Now that it’s 2016, employers are a little more open and understanding when it comes to new ways to create an efficient workplace environment. Flexible hours. Better Vacation policies. Working from home even. It probably sounds too good to be true, there’s a new trend and employers are allowing it- sometimes even encouraging – employees to consume cannabis while still on the clock?
Getting blazed at work has apparently been a favored pastime for a long time running in Silicon Valley – and some of the most elite and highest-performing executives in the world have said it seems to be working just fine. Here’s why businesses in legal (and states considering legalization) areas might want to consider a you-only-live-once approach.
- Promotes productivity – to a certain degree
Chronic weed smoker and Descartes Labs CEO, Mark Johnson, told Bloomberg that most progress-thinking tech employers “just don’t care.” Says Johnson, “if you do, you don’t need to hide it; and if you don’t, you accept that there are people around you that do.” Of course, not just anyone can pull a 15-hour day after a wake ‘n’ bake: in order to make more of a free enterprise kind of approach to workplace weed feasible, you need trustworthy employees that you know won’t go overboard.
- Sparks outside-the-box thinking
Who’s had a really great idea and also happened to be super stoned? Most of us have and sometimes the ideas actually turn out to be pretty good, even once the haze has lifted. Kyle Sherman of Flowhub, a cannabis industry software firm, spoke with CNN Money, “if it helps our employees get work done, then we don’t care if they consume at work […] It definitely surfaces new ideas and a fresh take on things.” It’s pretty well known that for some smokers cannabis can actually make that light bulb in your head shine a little brighter. It can help fire up inspiration, and companies in divisions that involve tons of creativity seem to benefit from relaxing their attitude.
- Can make vibes more chill
If weed’s a regular part of a your everyday life, it’s most likely because it makes you feel relaxed, less anxious, and ten times more comfortable with the people you’re surrounded by. While being interviewed by CNN, Isaac Dietrich (founder of MassRoots) mentioned that he arranges and schedules weekly rooftop smoke sessions in order to facilitate strategic planning and employee team-building.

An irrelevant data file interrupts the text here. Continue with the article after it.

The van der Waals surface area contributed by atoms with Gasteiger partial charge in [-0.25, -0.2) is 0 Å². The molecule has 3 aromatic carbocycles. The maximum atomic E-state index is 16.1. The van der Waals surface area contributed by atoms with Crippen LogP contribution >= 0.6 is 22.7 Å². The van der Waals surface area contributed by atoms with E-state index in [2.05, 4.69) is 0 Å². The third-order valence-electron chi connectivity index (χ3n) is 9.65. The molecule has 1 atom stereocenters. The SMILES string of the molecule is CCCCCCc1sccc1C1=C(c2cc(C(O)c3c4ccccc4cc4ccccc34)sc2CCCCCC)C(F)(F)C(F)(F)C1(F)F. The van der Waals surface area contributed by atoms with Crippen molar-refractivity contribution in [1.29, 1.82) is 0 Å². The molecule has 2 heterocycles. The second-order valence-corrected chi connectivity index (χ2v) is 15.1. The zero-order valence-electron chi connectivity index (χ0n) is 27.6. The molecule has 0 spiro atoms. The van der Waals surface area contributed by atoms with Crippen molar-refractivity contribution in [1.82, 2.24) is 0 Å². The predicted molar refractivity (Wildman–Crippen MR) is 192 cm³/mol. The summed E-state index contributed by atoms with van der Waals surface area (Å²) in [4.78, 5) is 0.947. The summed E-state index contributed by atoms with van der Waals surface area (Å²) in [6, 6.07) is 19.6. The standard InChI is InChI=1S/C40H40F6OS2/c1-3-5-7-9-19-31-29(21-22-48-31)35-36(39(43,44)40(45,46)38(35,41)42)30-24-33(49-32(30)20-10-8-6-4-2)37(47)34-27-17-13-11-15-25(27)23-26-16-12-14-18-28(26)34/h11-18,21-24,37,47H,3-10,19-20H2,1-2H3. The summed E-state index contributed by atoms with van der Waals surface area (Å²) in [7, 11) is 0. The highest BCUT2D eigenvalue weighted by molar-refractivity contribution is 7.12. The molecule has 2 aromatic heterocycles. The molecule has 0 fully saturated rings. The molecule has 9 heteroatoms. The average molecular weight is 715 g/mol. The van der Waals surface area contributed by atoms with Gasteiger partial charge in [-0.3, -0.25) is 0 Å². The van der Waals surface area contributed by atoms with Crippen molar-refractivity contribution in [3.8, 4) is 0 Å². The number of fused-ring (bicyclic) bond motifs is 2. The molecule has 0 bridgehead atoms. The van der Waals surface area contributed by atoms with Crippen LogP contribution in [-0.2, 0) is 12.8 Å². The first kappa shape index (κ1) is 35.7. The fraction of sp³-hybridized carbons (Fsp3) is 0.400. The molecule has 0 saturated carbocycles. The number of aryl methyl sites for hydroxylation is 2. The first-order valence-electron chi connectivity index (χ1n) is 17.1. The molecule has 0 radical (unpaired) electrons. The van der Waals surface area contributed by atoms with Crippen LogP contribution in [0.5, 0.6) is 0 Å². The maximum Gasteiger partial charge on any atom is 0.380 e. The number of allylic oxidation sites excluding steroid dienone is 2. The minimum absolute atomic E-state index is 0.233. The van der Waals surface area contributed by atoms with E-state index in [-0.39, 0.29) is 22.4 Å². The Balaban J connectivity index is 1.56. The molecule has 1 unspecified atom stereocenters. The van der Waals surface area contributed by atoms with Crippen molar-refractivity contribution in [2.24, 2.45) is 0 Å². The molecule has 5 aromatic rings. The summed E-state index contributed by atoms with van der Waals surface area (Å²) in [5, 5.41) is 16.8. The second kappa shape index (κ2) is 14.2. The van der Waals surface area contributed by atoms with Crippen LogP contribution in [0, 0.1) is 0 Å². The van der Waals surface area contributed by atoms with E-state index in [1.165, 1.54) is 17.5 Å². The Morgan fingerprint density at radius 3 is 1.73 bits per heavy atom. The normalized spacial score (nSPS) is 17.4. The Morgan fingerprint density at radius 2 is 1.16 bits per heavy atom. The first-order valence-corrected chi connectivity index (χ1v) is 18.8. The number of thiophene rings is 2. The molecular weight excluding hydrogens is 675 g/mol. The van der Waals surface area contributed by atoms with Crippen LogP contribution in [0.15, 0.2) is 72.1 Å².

4. Empowers and encourages employees
If your employee are happy, act like they actually want to be there, and are consistently getting stuff done, why be insistent on how they do it? If you’re lucky enough to have a staff full of vibrant, skillful, creative employees, there’s no doubt they will be more grateful when their employer respects their work styles and trusts them to make good decisions. Draconian drug policies – on the exception that they are necessary to keep people safe (say, when operating heavy equipment or looking after children) drive away great people. Permitting responsible cannabis use gives employees more freedom and legroom to make decisions when it’s appropriate to do it.
5. Takes it into the mainstream
Folks in the cannabis industry: this is your big chance. If you believe that cannabis use is part of a healthy, productive lifestyle, why not put your money where your mouth is terms of your company policy? But regardless of how retrograde you personally believe zero-tolerance policies to be, the final say still rests with the boss, even in legal states. As lawyer Andrew Schpak explains to Oregon Live:”One of biggest things is that employers need to remind employees what their existing policies are around testing and tolerance. Just because you have a right to enjoy marijuana recreationally, that doesn’t change an employer’s policies.”
If you’re lucky, you have a boss that forgoes the enforcement of drug policies altogether. As lawyer Scott Hunt says in the same interview. “There are certain type [of] work environments that depend on creativity and if they are small enough businesses, and the owners are part of that culture, that wouldn’t surprise me at all. There’s nothing that says an employer can’t look the other way.”